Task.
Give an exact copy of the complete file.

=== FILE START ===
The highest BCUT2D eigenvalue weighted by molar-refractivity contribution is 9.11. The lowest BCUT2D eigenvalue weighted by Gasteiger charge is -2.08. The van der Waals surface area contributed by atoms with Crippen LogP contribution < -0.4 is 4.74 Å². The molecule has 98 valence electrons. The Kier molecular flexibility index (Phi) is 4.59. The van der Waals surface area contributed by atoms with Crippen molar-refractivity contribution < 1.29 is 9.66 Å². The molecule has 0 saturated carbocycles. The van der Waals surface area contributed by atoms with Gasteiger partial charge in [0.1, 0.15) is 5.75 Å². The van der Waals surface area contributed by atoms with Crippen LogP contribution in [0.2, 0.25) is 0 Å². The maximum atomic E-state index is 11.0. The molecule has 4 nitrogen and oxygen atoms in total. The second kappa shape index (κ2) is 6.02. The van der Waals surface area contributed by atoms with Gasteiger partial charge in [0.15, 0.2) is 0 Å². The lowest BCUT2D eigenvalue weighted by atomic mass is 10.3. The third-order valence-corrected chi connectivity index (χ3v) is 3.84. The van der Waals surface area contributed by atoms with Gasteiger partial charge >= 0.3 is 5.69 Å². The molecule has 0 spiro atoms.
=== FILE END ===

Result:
The highest BCUT2D eigenvalue weighted by molar-refractivity contribution is 9.11. The lowest BCUT2D eigenvalue weighted by Gasteiger charge is -2.08. The van der Waals surface area contributed by atoms with Crippen LogP contribution < -0.4 is 4.74 Å². The molecule has 98 valence electrons. The Kier molecular flexibility index (Phi) is 4.59. The van der Waals surface area contributed by atoms with Crippen molar-refractivity contribution < 1.29 is 9.66 Å². The molecule has 0 saturated carbocycles. The van der Waals surface area contributed by atoms with Gasteiger partial charge in [0.1, 0.15) is 5.75 Å². The van der Waals surface area contributed by atoms with Crippen LogP contribution in [0.2, 0.25) is 0 Å². The maximum atomic E-state index is 11.0. The molecule has 4 nitrogen and oxygen atoms in total. The second kappa shape index (κ2) is 6.02. The van der Waals surface area contributed by atoms with Gasteiger partial charge in [0.15, 0.2) is 0 Å². The lowest BCUT2D eigenvalue weighted by atomic mass is 10.3. The third-order valence-corrected chi connectivity index (χ3v) is 3.84. The van der Waals surface area contributed by atoms with Gasteiger partial charge >= 0.3 is 5.69 Å². The molecule has 0 spiro atoms.